It is the case, though, that because of the big fines that we knew we would likely face at some point, we were looking for people, basically, who didn’t have much to lose. You know, the old Janis Joplin song, “Freedom’s just another word for nothing left to lose.” So people who are already invulnerable to collection from the U.S. government were prime candidates. People who had simplified their lifestyles so much so that there just simply wasn’t anything to seize or take. And you find those kinds of people in the Catholic Worker homes and the networks of people who, in a faith-based capacity, have decided to be pretty countercultural. Also, we wanted people who wouldn’t be too intimidated by threats of going before a court and judge and possibly going to jail. So we’ve also drawn people from the Plowshares network, for instance. And from groups of people who have protested the School of the Americas and had perhaps done some time already.

I don’t think that people can maintain the momentum of trying to educate their friends and their family and coworkers and their neighborhoods and wider audiences about an issue which is so very, very loaded with remorse and regret, without having some interior strength to draw from that often is referred to as spirituality.

I know that you have fasted and been involved in direct action and civil disobedience. What is the importance of nonviolence and nonviolent resistance?

The mentor experience I had in nonviolence came very much from people who had been part of the Freedom Rides, who were very active in the civil rights movement, who became war tax refusers and went to jail frequently because of their beliefs, continuing throughout the effort to end the Vietnam War. I am speaking of Maurice McCracken and Ernest and Marion Bromley and Karl Meyer, to whom I was married for about 13 years. What I learned from them was the idea that courage is the ability to control your fear. There are many, many reasons, when you’re involved in the kinds of struggles that nonviolent direct action places you within, to perhaps be fearful. But you begin to catch courage from other people. And you begin to catch courage even from some of the people you read about. I have only to pick up Dave Dellinger’s From Yale to Jail and I will find myself emboldened. I love to read that book, really.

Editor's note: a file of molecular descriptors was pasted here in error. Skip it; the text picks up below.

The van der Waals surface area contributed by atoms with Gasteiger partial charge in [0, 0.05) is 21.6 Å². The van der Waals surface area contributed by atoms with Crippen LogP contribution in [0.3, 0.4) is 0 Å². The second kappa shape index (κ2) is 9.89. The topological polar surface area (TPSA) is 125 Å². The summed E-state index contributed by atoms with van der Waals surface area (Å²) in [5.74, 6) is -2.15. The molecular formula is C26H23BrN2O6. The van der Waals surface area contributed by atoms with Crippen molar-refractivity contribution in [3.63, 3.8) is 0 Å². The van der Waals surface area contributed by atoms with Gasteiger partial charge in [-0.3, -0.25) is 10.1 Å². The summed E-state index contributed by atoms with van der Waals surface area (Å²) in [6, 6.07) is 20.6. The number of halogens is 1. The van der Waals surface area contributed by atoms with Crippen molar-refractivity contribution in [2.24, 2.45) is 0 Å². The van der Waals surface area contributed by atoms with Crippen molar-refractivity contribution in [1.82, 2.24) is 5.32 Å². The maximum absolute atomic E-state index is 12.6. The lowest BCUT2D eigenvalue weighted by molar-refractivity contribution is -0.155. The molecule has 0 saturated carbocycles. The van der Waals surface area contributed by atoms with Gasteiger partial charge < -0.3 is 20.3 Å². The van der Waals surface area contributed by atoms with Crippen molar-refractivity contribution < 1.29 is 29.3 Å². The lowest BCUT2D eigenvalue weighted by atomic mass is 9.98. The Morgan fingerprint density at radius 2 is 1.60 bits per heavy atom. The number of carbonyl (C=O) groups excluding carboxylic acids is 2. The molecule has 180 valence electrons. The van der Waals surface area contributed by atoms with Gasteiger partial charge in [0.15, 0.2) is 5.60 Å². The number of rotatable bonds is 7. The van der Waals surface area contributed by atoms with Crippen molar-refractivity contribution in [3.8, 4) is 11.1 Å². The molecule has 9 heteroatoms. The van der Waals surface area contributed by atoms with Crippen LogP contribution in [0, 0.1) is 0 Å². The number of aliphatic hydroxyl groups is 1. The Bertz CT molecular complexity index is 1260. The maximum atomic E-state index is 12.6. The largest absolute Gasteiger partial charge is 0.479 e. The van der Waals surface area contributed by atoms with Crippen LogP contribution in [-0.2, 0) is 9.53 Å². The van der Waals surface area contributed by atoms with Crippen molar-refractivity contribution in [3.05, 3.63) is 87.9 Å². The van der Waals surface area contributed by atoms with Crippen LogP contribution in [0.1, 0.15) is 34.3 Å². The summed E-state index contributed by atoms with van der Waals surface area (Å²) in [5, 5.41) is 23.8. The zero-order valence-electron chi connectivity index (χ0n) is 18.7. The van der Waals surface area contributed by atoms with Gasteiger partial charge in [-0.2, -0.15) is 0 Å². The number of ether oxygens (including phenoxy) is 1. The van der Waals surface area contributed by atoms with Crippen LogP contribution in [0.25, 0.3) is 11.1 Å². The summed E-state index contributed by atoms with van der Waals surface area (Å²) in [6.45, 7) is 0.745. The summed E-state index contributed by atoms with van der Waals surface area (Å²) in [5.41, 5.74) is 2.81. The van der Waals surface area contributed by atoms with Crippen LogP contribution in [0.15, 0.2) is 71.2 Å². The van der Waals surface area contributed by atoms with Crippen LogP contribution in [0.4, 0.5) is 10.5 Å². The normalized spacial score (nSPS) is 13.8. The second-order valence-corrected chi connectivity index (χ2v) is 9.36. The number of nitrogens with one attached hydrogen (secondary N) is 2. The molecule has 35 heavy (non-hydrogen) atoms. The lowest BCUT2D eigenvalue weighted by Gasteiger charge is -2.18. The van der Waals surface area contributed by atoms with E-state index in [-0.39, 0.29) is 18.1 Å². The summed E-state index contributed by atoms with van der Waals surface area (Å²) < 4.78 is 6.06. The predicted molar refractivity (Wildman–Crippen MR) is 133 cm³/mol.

When you begin to gain some of the insights and experiences that come one’s way in becoming active with nonviolence, things that one has treasured before, for instance scripture passages in the Old and the New Testament, become much more real. Much more evident. There are certain novels that you can read and understand much better, moving in the direction of following the precepts of people like Gandhi and King and Barbara Deming and Jesus and Dorothy Day. So that’s what I see with regard to nonviolence. It is often that you hear reference to the “beloved community.” Or as Barbara Deming put it, “We are all part of one another.” There is an opportunity to put one’s life on alignment with the most cherished and deep beliefs that one holds. And that is a gift. I don’t think you can ask much more from life than to know some truths and know them passionately, and have the ability to act on them.